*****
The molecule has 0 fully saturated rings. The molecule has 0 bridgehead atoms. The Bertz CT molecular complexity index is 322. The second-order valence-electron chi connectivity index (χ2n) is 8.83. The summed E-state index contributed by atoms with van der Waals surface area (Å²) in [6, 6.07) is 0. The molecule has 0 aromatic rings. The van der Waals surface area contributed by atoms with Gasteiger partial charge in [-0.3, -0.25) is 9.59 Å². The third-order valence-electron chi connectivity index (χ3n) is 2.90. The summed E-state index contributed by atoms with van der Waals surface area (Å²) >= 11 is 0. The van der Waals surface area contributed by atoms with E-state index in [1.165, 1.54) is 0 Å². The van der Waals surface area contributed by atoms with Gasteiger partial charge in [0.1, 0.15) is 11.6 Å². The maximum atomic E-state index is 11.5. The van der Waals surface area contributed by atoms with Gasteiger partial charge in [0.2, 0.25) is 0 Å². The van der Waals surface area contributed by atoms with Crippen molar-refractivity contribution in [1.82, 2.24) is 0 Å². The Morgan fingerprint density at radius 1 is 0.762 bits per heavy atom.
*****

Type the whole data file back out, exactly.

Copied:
The molecule has 0 fully saturated rings. The molecule has 0 bridgehead atoms. The Bertz CT molecular complexity index is 322. The second-order valence-electron chi connectivity index (χ2n) is 8.83. The summed E-state index contributed by atoms with van der Waals surface area (Å²) in [6, 6.07) is 0. The molecule has 0 aromatic rings. The van der Waals surface area contributed by atoms with Gasteiger partial charge in [-0.3, -0.25) is 9.59 Å². The third-order valence-electron chi connectivity index (χ3n) is 2.90. The summed E-state index contributed by atoms with van der Waals surface area (Å²) >= 11 is 0. The van der Waals surface area contributed by atoms with E-state index in [1.165, 1.54) is 0 Å². The van der Waals surface area contributed by atoms with Gasteiger partial charge in [0.1, 0.15) is 11.6 Å². The maximum atomic E-state index is 11.5. The van der Waals surface area contributed by atoms with Gasteiger partial charge in [0.2, 0.25) is 0 Å². The van der Waals surface area contributed by atoms with Crippen molar-refractivity contribution in [1.82, 2.24) is 0 Å². The Morgan fingerprint density at radius 1 is 0.762 bits per heavy atom.